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Dr. Peter Costello


Associate Professor of Philosophy


 
Office: Siena Hall 112

Tel.: 401-865-2188


 
Office Hours (Spring 2012):

Mondays, 1:00-2:15pm
Tuesdays & Thursdays, from 1:00pm
Fridays, 1:00-2:00pm
 

Books by Peter Costello:

Layers in Husserl's Phenomenology: Meaning and Intersubjectivity

University of Toronto Press
ISBN 9781442644625
Available May 2012

From the Publisher's Website:
"Layers in Husserl's Phenomenology provides close readings and analyses of a number of Husserl's key translated and untranslated works across the entirety of his corpus. While maintaining a dialogue with four decades' worth of scholarship on Husserl, Peter R. Costello provides a number of new and significant insights that depart from earlier interpretations of his work, along with a revised, consistent translation of a number of important Husserlian terms.

"Layers in Husserl's Phenomenology situates Husserl firmly within the trajectory of later Continental thought and contributes to the recent reconsideration of Husserl as a legitimate precursor to the thought of Maurice Merleau-Ponty, Emmanuel Levinas, and Jacques Derrida. Written in a readable style appropriate for both undergraduate and graduate students, this study will be valued by those interested in phenomenology in general and in Husserl in particular."

Read more on the Publisher's Website or view the book on Amazon
 
 

Philosophy in Children's Literature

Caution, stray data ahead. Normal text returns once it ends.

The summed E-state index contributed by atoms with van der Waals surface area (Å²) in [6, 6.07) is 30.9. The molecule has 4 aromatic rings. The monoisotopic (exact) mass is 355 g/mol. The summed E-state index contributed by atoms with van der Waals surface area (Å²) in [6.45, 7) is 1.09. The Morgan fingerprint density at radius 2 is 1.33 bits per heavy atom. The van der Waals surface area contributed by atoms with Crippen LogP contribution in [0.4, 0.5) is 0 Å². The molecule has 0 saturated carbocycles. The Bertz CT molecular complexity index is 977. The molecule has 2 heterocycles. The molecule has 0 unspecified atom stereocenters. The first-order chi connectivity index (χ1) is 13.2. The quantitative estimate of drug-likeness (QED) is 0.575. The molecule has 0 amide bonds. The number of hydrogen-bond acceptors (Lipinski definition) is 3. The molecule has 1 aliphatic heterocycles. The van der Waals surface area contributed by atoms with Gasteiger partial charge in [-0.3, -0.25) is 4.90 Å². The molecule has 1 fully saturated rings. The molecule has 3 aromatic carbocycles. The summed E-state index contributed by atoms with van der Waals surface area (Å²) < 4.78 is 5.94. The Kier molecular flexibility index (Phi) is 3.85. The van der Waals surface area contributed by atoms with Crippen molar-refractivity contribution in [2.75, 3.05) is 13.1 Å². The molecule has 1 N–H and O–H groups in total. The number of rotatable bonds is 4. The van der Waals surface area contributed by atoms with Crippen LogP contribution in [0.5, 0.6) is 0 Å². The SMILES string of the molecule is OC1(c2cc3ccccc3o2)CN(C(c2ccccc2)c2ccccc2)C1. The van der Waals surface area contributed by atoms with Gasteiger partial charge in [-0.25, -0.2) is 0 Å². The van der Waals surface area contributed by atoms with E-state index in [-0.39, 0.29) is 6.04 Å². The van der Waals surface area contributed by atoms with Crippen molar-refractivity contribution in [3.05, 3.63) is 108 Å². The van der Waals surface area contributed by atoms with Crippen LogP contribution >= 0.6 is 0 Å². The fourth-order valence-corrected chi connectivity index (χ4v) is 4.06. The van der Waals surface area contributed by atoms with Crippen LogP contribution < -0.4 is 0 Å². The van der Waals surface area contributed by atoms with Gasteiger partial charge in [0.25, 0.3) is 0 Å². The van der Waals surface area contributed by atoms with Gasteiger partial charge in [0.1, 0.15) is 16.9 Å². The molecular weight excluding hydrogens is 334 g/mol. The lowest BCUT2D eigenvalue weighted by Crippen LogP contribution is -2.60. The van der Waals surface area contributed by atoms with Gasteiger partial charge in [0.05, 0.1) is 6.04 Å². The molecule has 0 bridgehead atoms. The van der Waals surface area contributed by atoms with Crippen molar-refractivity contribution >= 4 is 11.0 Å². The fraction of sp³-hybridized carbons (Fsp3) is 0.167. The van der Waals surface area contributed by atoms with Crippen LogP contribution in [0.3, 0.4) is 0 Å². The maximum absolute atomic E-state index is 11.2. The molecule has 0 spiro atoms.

Edited by Peter Costello
Rowman and Littlefield, 2011
ISBN 9780739168233

From the Publisher's Website:

"This book allows philosophers, literary theorists, and education specialists to come together to offer a series of readings on works of children’s literature. Each of their readings is focused on pairing a particular, popular picture book or a chapter book with philosophical texts or themes.

"The book has three sections—the first, on picture-books; the second, on chapter books; and the third, on two sets of paired readings of two very popular picture-books. By means of its three sections, the book sets forth as its goal to show how philosophy can be helpful in reappraising books aimed at children from early childhood on. Particularly in the third section, the book emphasizes how philosophy can help to multiply the type of interpretative stances that are possible when readers listen again to what they thought they knew so well.

"The kinds of questions this book raises are the following: How are children’s books already anticipating or articulating philosophical problems and discussions? How does children’s literature work by means of philosophical puzzles or language games? What do children’s books reveal about the existential situation the child reader faces?

"In posing and answering these kinds of questions, the readings within the book thus intersect with recent, developing scholarship in children’s literature studies as well as in the psychology and philosophy of childhood."

Read more about the book on the Publisher's website or view the book on Amazon.
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